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My coworker - who is a very talkative person - suddenly came to me and told me that he is off the following day and asked me whether I was off the next day, too. I told him that I would be working. Then he asked me when am I'd be going to take him on a date. I brushed it off, since I assumed that he was joking, which I told him, reminding him that I had already told I that I had a boyfried when he asked me earlier. However, he insisted that he was not joking.

I ignored him, but he kept asking over and over again when I'd be taking him out on a date. I said that this would never happen. He said "stop it", but the next day he told me, not to make any rush decision, but rather think about it. I said that there was nothing for me to think about. The answer will still be no. He asked me whether I have someone? I told him that I indeed have someone to which he replied that I should have just said that. I said that I thought that he was joking since I had already told him that I'm not single. Hence I didn't take the request seriously. Then later on he asked me again and I asked him whether he was deaf, for I already told him I had a boyfriend, but he accused me of lying and asked me where I lived, since he wanted to come over? I told him that I would not tell him where I lived and that even if I was single, I would not want him around, since I prefer to keep work and pleasure apart. Then he said that we won't pleasure ourselves here at work. I still said NO and he was like "alright I guess it's no then". I thought that was the end of that until I saw him the following week.

He came to me, winked at me and asked me whether I did miss him. I bluntly said NO, but he insisted that I would have missed him and just lied to myself. Another time I told him that I only liked him as a coworker. He asked me why I was so mean to him and told me to smile for him then.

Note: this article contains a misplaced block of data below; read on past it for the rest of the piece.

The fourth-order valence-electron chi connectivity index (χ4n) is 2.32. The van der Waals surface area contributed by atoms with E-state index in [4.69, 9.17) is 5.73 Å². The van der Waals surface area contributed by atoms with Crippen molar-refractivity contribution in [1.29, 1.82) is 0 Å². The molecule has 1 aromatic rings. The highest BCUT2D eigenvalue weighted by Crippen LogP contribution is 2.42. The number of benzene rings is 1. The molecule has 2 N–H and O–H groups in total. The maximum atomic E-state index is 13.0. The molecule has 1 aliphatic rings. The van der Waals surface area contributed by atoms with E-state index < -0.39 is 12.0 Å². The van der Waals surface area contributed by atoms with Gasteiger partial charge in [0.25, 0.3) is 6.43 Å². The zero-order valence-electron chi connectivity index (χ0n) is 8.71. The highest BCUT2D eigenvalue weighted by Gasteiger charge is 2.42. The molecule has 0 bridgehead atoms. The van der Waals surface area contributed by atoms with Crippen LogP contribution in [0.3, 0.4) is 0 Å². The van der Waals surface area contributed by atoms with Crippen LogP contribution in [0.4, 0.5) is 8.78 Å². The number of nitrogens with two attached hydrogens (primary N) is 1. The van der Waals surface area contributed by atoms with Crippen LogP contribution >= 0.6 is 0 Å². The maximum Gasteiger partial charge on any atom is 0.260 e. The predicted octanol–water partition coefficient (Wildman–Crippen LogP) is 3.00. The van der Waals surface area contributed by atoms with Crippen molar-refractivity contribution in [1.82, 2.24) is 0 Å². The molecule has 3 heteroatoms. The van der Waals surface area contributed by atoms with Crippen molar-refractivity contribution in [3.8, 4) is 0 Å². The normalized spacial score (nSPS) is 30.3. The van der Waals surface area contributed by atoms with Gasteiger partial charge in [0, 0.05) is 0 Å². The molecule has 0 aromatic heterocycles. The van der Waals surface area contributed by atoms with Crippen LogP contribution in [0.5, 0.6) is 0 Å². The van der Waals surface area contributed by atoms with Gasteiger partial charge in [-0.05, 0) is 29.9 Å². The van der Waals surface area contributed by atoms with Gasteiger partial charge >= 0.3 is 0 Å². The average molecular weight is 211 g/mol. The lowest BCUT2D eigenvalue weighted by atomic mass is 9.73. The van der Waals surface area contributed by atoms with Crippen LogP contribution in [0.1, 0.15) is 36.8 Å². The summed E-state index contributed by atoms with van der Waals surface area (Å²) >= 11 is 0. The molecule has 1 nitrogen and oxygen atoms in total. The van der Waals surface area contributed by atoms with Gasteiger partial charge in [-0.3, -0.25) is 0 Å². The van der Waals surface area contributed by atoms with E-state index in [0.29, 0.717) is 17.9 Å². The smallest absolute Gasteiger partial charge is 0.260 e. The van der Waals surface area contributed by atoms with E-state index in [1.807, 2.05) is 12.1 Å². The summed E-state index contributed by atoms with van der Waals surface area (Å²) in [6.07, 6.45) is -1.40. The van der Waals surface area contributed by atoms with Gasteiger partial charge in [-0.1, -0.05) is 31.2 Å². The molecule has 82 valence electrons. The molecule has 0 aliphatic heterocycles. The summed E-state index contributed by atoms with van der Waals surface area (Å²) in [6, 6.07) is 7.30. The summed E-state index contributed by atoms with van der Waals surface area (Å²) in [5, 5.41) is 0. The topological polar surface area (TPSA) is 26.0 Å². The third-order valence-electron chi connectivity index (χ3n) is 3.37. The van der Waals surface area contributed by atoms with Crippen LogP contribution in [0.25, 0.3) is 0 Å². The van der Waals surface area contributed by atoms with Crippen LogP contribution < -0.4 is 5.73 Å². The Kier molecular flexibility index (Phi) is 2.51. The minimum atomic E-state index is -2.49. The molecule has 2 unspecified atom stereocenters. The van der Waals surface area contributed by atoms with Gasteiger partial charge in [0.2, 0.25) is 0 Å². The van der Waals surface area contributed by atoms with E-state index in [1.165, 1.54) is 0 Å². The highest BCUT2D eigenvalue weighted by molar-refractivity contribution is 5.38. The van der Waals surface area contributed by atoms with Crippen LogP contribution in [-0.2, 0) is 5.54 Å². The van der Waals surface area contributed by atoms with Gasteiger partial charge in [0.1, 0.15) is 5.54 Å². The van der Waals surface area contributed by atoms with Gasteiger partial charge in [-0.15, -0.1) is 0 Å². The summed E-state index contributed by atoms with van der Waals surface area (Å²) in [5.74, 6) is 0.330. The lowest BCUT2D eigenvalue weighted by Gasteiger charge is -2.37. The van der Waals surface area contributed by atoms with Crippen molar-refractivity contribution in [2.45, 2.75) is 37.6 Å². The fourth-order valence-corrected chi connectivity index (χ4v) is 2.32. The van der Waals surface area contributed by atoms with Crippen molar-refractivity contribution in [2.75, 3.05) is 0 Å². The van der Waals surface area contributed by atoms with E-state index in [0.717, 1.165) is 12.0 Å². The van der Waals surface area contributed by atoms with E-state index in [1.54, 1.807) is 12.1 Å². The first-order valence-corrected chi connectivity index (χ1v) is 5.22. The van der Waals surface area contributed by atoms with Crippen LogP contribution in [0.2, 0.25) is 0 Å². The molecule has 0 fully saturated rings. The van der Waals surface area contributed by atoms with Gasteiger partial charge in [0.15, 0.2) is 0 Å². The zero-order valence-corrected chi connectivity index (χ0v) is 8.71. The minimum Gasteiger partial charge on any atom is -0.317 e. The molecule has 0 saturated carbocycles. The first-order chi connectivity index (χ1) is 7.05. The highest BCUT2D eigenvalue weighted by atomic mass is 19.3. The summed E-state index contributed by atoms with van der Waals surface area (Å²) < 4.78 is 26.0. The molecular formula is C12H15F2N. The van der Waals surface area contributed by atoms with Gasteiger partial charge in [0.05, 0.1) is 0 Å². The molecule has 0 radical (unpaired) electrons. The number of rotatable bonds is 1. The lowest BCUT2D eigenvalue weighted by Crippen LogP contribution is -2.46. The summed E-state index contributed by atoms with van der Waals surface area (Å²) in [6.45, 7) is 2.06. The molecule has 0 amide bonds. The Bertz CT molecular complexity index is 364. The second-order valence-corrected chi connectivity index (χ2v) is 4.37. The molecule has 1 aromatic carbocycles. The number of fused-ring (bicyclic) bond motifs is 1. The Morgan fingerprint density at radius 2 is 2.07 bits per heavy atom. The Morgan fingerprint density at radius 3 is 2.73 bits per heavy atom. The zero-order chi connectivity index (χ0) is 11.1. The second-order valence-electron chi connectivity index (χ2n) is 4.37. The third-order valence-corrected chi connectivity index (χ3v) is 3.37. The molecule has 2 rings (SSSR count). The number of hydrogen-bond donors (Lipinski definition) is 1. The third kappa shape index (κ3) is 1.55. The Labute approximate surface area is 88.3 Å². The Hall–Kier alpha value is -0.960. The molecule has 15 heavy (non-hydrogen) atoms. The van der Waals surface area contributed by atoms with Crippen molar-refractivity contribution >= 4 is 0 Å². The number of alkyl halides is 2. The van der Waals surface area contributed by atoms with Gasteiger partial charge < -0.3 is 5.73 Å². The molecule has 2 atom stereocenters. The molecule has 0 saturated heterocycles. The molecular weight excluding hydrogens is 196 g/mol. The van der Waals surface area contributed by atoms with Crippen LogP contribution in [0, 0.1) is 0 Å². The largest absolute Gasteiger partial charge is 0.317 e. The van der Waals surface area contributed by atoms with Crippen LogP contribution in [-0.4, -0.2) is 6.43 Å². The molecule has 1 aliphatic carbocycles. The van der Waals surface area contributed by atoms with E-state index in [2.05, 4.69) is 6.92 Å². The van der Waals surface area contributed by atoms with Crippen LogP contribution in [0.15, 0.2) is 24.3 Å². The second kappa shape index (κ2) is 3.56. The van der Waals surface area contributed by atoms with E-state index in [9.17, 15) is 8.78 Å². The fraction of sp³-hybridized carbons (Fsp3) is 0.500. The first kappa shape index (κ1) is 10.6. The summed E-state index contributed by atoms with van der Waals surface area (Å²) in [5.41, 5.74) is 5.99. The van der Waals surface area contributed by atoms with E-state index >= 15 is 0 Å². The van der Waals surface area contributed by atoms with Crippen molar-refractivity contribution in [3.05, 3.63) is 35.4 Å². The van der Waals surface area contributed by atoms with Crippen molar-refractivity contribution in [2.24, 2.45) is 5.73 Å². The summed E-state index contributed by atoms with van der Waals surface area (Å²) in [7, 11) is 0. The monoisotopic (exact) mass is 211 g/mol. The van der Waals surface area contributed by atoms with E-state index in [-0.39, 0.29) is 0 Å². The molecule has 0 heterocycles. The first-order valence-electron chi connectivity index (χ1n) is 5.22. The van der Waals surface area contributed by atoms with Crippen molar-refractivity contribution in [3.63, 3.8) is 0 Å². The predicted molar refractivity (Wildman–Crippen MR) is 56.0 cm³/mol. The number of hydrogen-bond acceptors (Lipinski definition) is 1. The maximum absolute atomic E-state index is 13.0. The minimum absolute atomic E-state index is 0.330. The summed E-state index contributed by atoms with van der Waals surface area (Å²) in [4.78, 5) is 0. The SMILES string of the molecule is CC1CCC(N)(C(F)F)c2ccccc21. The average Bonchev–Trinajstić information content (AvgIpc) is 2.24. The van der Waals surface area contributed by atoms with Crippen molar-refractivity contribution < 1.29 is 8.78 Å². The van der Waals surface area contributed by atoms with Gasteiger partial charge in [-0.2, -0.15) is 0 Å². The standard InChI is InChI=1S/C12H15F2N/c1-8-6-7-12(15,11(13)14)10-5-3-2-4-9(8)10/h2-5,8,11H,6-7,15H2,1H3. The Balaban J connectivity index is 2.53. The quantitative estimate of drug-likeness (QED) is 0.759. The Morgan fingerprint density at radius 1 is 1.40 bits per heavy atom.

I never said anything to encourage or lead him on but he is being weirdly aggressive about it. And it's hard to tell whether he's just joking. It was brought to my attention that there are other people who overheard him talking about his girlfriend. And another coworker that I confided in insist that he must be joking. When I asked him he din't outright deny it but he said he never told anyone about his private life so there's no way anyone would know if he's single or not. He's making me uncomfortable, should I report him?

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    Country tag is pretty important, can you please add that? Dec 17 '19 at 23:46
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    The title is misleading, this behavior is no longer "flirting".
    – usr1234567
    Dec 18 '19 at 10:15
  • OP, I have edited the title and tags of the question. The behavior you are referring to in the question body goes well beyond what people usually associate with "flirting" and the key fact that you have rejected him previously is materially important to the context.
    – magisch
    Dec 18 '19 at 12:29
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    Whether you have a boyfriend or not is none of this guy's business. You don't need an excuse to tell him to get lost.
    – henning
    Aug 19 at 22:09
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You can report him right now if you want. You have more than enough to make a solid case.

But if I were you, I'd give him an ultimatum via email.